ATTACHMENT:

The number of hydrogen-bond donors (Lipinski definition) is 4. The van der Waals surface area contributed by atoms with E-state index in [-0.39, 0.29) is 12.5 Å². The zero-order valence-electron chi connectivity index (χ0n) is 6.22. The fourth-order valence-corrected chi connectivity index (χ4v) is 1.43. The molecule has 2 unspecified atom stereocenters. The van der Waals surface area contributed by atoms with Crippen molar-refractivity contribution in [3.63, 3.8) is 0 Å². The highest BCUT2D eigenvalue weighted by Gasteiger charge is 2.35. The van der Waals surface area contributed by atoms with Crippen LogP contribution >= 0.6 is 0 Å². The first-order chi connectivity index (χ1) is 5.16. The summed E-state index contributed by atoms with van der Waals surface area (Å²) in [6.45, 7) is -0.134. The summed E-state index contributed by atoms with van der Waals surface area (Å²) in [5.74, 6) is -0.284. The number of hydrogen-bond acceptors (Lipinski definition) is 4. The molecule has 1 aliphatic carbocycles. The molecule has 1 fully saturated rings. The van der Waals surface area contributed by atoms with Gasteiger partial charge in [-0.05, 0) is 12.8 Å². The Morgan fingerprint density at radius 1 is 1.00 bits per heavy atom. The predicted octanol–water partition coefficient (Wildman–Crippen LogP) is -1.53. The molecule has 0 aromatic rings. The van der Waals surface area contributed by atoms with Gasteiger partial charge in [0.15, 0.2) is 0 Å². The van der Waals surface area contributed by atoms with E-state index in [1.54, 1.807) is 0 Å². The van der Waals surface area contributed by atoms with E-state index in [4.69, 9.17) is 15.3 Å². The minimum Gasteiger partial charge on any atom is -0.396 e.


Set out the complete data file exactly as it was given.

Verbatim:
The number of hydrogen-bond donors (Lipinski definition) is 4. The van der Waals surface area contributed by atoms with E-state index in [-0.39, 0.29) is 12.5 Å². The zero-order valence-electron chi connectivity index (χ0n) is 6.22. The fourth-order valence-corrected chi connectivity index (χ4v) is 1.43. The molecule has 2 unspecified atom stereocenters. The van der Waals surface area contributed by atoms with Crippen molar-refractivity contribution in [3.63, 3.8) is 0 Å². The highest BCUT2D eigenvalue weighted by Gasteiger charge is 2.35. The van der Waals surface area contributed by atoms with Crippen LogP contribution >= 0.6 is 0 Å². The first-order chi connectivity index (χ1) is 5.16. The summed E-state index contributed by atoms with van der Waals surface area (Å²) in [6.45, 7) is -0.134. The summed E-state index contributed by atoms with van der Waals surface area (Å²) in [5.74, 6) is -0.284. The number of hydrogen-bond acceptors (Lipinski definition) is 4. The molecule has 1 aliphatic carbocycles. The molecule has 1 fully saturated rings. The van der Waals surface area contributed by atoms with Gasteiger partial charge in [-0.05, 0) is 12.8 Å². The Morgan fingerprint density at radius 1 is 1.00 bits per heavy atom. The predicted octanol–water partition coefficient (Wildman–Crippen LogP) is -1.53. The molecule has 0 aromatic rings. The van der Waals surface area contributed by atoms with Gasteiger partial charge in [0.15, 0.2) is 0 Å². The van der Waals surface area contributed by atoms with E-state index in [1.54, 1.807) is 0 Å². The van der Waals surface area contributed by atoms with E-state index in [4.69, 9.17) is 15.3 Å². The minimum Gasteiger partial charge on any atom is -0.396 e.